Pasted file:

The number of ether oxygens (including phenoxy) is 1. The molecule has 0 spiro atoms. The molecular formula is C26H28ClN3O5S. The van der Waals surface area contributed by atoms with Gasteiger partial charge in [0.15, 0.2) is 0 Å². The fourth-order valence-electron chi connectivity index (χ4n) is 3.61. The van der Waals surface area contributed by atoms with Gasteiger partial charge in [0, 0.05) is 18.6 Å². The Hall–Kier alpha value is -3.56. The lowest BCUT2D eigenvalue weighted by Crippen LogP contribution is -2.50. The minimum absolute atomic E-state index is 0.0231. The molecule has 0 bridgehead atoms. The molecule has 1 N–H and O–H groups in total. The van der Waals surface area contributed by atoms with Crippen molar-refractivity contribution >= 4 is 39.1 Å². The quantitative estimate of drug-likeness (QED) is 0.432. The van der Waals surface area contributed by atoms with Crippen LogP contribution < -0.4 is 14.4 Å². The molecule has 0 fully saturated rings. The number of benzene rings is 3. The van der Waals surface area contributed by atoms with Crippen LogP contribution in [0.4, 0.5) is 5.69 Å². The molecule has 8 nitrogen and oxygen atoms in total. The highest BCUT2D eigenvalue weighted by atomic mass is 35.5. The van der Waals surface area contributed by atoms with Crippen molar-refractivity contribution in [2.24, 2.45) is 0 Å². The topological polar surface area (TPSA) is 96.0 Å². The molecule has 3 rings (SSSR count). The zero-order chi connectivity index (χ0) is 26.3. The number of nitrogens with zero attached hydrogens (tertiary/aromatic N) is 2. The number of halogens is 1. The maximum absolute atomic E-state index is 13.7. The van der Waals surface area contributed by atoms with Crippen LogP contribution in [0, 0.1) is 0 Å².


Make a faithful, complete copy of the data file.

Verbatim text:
The number of ether oxygens (including phenoxy) is 1. The molecule has 0 spiro atoms. The molecular formula is C26H28ClN3O5S. The van der Waals surface area contributed by atoms with Gasteiger partial charge in [0.15, 0.2) is 0 Å². The fourth-order valence-electron chi connectivity index (χ4n) is 3.61. The van der Waals surface area contributed by atoms with Gasteiger partial charge in [0, 0.05) is 18.6 Å². The Hall–Kier alpha value is -3.56. The lowest BCUT2D eigenvalue weighted by Crippen LogP contribution is -2.50. The minimum absolute atomic E-state index is 0.0231. The molecule has 0 bridgehead atoms. The molecule has 1 N–H and O–H groups in total. The van der Waals surface area contributed by atoms with Crippen molar-refractivity contribution >= 4 is 39.1 Å². The quantitative estimate of drug-likeness (QED) is 0.432. The van der Waals surface area contributed by atoms with Crippen LogP contribution < -0.4 is 14.4 Å². The molecule has 0 fully saturated rings. The number of benzene rings is 3. The van der Waals surface area contributed by atoms with Crippen LogP contribution in [0.4, 0.5) is 5.69 Å². The molecule has 8 nitrogen and oxygen atoms in total. The highest BCUT2D eigenvalue weighted by atomic mass is 35.5. The van der Waals surface area contributed by atoms with Crippen molar-refractivity contribution in [2.24, 2.45) is 0 Å². The topological polar surface area (TPSA) is 96.0 Å². The molecule has 3 rings (SSSR count). The zero-order chi connectivity index (χ0) is 26.3. The number of nitrogens with zero attached hydrogens (tertiary/aromatic N) is 2. The number of halogens is 1. The maximum absolute atomic E-state index is 13.7. The van der Waals surface area contributed by atoms with Crippen LogP contribution in [0, 0.1) is 0 Å².